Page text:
I thought to myself that after all I’d heard about his beatings, I couldn’t really blame her. It was just bad timing. How could my mom know that was going to happen?
“It’s too bad they didn’t get a chance to work it out before he died,” I said.
The conversation turned to my dad, not someone I wanted to talk about.
“So I heard from your dad that you’re going to see him while you’re here,” Aunt Gin said.
“Not exactly. I just told him that to get him off the phone.” My dad had called me after getting the phone number from my family. He saw Lakshmana’s birth announcement in the local paper. What a surprise that phone call was—first time I’d heard from him in years. Of course I felt like he only wanted to talk to me because I’d given birth to his first grandchild—a grandson. It didn’t make me feel like he cared about me at all. So I didn’t really want to see him.
“Don’t make your mother’s mistake,” Aunt Gin said. “You have a chance to see your dad while he’s still alive and you should take it.”
“It’s too late for me. He’s a stranger.” I didn’t even want to talk about him.
“I hope you don’t regret it,” she replied.
We moved on to other members of the family. But a few hours later, who should drive up but my dad, George McPherson. My heart sank. Obviously Aunt Gin was in on this. I couldn’t understand why—it’s not like he kept in touch with my family over the years. Maybe losing her own father was making her want to meddle with mine.
Feeling resigned I watched as she invited him in and he of course wanted to give me a hug like we had a relationship or something. He always did this when he saw me—acted like he always loved me and wanted to be around me, always giving me a big hug. Where this feeling was the rest of the time he was busy ignoring me, I’ll never know. It’s given me a life-long loathing for hypocrisy. I won’t so much as write “love” at the end of a letter unless I really feel it.
Having endured the awkward hug and the embarrassment of being caught in the act of ducking our proposed visit, I was pretty much forced to go home with him so he could visit with us and see Lakshmana. I don’t pretend to remember the conversation—it was so awkward that I have mercifully forgotten. Just imagine the most stilted, unnatural conversation with an incompatible stranger you’re supposed to be related to. We had a bit of a drive over the Mississippi to Hamilton, where he lived with his fourth wife. I’m ashamed to say I’ve totally forgotten her name, so let’s call her Helen. Why Helen? Because some guy on TV just mentioned Helen Mirren.
Helen turned out to be a godsend for me because we hit it off instantly and it saved me from being alone with my father. She was interested in astrology and so we launched into a conversation over dinner. My dad contented himself with paying attention to my son and that suited me just fine.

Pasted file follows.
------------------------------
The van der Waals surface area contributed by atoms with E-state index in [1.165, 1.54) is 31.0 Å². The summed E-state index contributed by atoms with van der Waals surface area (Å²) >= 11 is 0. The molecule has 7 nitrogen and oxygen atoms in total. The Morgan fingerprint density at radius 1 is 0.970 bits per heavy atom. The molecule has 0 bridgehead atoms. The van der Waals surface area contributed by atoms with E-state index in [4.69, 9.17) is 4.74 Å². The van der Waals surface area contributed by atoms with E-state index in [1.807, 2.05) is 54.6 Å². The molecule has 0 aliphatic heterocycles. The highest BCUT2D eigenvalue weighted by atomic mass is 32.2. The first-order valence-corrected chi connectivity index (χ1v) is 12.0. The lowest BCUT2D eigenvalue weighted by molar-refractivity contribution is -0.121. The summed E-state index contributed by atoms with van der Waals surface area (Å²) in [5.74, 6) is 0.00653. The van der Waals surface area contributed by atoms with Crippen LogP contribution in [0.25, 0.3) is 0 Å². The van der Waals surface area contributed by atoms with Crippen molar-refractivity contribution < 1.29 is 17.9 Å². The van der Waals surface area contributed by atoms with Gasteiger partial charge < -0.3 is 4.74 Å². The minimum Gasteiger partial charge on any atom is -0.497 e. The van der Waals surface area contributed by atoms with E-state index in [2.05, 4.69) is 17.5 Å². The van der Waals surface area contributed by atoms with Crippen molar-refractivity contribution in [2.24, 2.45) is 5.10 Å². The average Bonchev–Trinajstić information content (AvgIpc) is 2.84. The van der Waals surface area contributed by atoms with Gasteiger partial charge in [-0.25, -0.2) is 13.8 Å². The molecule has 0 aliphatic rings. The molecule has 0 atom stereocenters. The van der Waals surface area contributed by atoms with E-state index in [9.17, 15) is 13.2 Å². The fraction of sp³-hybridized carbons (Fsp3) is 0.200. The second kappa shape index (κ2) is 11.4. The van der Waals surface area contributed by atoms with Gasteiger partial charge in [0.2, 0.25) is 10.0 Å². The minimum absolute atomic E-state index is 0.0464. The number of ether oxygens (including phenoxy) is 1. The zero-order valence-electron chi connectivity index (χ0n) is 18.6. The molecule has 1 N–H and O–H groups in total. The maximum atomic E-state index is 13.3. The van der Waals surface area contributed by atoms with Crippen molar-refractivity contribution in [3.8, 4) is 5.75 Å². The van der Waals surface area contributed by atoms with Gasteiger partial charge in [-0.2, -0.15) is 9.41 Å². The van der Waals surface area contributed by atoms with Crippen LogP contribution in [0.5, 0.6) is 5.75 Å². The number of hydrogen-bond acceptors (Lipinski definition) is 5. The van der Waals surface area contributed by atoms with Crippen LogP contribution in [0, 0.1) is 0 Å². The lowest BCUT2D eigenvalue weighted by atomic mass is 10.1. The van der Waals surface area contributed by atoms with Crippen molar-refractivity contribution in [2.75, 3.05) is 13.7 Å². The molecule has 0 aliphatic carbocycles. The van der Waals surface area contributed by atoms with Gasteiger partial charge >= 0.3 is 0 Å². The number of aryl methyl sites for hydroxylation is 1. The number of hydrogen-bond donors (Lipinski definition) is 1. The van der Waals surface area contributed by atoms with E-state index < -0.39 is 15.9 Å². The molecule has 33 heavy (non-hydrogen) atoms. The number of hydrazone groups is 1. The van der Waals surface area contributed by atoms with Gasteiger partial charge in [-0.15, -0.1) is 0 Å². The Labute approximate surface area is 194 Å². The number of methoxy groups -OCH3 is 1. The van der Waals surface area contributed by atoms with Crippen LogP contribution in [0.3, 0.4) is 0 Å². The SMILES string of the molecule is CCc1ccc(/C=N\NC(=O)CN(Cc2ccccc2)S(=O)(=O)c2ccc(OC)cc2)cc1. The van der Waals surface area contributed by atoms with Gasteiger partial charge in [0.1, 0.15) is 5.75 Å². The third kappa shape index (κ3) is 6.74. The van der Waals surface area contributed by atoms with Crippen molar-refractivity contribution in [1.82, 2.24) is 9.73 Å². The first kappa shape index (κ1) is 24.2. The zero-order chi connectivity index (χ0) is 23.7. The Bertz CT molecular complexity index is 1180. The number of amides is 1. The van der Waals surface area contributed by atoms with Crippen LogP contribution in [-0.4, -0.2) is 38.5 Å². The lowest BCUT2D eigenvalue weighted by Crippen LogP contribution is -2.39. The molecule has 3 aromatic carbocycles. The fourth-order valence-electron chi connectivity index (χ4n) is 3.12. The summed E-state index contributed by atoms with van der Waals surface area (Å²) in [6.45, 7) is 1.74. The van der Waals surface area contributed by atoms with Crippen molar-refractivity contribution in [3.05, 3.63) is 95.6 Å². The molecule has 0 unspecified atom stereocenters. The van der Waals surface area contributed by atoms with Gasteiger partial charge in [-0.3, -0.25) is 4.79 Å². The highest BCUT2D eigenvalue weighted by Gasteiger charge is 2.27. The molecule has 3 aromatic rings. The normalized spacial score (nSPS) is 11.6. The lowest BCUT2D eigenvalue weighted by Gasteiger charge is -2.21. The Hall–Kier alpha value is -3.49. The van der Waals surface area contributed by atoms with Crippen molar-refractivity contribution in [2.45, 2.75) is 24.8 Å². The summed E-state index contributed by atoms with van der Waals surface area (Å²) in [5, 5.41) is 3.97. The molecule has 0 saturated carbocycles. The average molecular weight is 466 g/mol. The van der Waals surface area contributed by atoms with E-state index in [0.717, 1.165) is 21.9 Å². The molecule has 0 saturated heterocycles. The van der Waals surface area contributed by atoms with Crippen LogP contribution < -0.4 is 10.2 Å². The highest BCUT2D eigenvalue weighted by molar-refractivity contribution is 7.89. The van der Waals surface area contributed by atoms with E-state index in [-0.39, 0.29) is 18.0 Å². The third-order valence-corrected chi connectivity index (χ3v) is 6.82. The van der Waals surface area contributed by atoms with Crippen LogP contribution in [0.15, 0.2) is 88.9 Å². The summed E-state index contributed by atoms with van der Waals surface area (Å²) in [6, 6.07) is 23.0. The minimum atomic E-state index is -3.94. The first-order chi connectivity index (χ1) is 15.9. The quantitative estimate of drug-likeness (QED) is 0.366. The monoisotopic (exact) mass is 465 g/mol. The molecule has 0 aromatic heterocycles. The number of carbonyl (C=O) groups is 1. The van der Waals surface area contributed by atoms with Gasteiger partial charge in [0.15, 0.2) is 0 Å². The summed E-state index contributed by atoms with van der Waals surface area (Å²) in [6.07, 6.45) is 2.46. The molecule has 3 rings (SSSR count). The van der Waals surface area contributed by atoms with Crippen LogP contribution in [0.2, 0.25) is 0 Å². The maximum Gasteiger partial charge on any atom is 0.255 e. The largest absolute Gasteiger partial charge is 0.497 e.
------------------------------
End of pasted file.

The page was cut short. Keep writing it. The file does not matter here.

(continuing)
After dinner Dad was scheduled to be at a baseball game. He was very involved in the local baseball scene and had official duties of some kind—I wasn’t paying attention. He asked me if I’d like to go along and I declined, instead spending a quiet evening with my baby. Helen also had someplace to be. Obviously my visit was timed very well for them.
Later my dad got home and I drank some tea and suffered through another awkward conversation.
Suddenly he shocked me by directly addressing the elephant in the room.
“I know I haven’t been a good father,” he said.
There was a huge lump in my throat. I was trying not to cry, not in front of this stranger. I wanted to ask the question that had been haunting me for years but I couldn’t speak. My throat was still clogged with unshed tears. My brain screamed for me, “Why?” But no one heard.
The horrible moment passed when I didn’t respond, looking down at my son’s head, and my dad changed the subject. Looking back I’m surprised there wasn’t an “I’m sorry” or “I know my absence must have hurt you” or an excuse of some kind.
Soon I said I was tired and should put my son to bed and escaped to the guest room. The next morning nothing was mentioned and Helen was there to smooth it all over and take the only picture (I believe) that exists of my father and me.
Soon it was time for me to go. I said I wanted to call someone I knew locally to come and get me. I called my 8th grade science teacher, an old friend, and he came right away. Soon I had escaped the visit and was catching up with my friend, who I’ll call Felix. He drove me back to my aunt’s house where I let myself in and showed him a picture of my husband since he’d never met him. Aunt Gin wasn’t home so after Felix left I had some quiet time to think about things. What a relief to have that visit behind me.
And the cat’s in the cradle and the silver spoon
Little boy blue and the man on the moon
When you comin’ home dad?
I don’t know when, but we’ll get together then son
You know we’ll have a good time then
I’ve long since retired, my son’s moved away
I called him up just the other day
I said, “I’d like to see you if you don’t mind”
He said, “I’d love to, Dad, if I can find the time
You see my new job’s a hassle and kids have the flu
But it’s sure nice talking to you, Dad
It’s been sure nice talking to you”
–Harry and Sandy Chapin